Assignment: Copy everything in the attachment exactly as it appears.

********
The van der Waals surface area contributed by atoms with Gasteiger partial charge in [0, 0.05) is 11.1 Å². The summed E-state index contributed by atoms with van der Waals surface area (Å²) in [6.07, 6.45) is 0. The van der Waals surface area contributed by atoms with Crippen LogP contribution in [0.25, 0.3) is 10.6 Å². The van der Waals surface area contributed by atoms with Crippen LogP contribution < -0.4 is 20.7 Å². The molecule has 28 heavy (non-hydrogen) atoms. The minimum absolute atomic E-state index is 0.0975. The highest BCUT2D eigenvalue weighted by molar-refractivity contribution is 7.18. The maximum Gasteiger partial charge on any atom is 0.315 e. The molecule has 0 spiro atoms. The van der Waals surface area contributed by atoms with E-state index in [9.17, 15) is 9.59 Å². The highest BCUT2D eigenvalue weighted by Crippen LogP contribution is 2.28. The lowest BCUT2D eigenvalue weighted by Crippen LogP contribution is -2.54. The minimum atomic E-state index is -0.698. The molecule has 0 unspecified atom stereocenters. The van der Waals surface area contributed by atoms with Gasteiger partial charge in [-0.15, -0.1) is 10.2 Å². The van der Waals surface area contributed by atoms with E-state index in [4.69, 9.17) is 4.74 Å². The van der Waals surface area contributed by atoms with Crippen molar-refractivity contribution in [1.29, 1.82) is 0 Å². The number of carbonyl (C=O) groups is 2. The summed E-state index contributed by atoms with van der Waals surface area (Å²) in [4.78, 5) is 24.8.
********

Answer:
The van der Waals surface area contributed by atoms with Gasteiger partial charge in [0, 0.05) is 11.1 Å². The summed E-state index contributed by atoms with van der Waals surface area (Å²) in [6.07, 6.45) is 0. The van der Waals surface area contributed by atoms with Crippen LogP contribution in [0.25, 0.3) is 10.6 Å². The van der Waals surface area contributed by atoms with Crippen LogP contribution < -0.4 is 20.7 Å². The molecule has 28 heavy (non-hydrogen) atoms. The minimum absolute atomic E-state index is 0.0975. The highest BCUT2D eigenvalue weighted by molar-refractivity contribution is 7.18. The maximum Gasteiger partial charge on any atom is 0.315 e. The molecule has 0 spiro atoms. The van der Waals surface area contributed by atoms with E-state index in [9.17, 15) is 9.59 Å². The highest BCUT2D eigenvalue weighted by Crippen LogP contribution is 2.28. The lowest BCUT2D eigenvalue weighted by Crippen LogP contribution is -2.54. The minimum atomic E-state index is -0.698. The molecule has 0 unspecified atom stereocenters. The van der Waals surface area contributed by atoms with Gasteiger partial charge in [-0.15, -0.1) is 10.2 Å². The van der Waals surface area contributed by atoms with E-state index in [4.69, 9.17) is 4.74 Å². The van der Waals surface area contributed by atoms with Crippen molar-refractivity contribution in [1.29, 1.82) is 0 Å². The number of carbonyl (C=O) groups is 2. The summed E-state index contributed by atoms with van der Waals surface area (Å²) in [4.78, 5) is 24.8.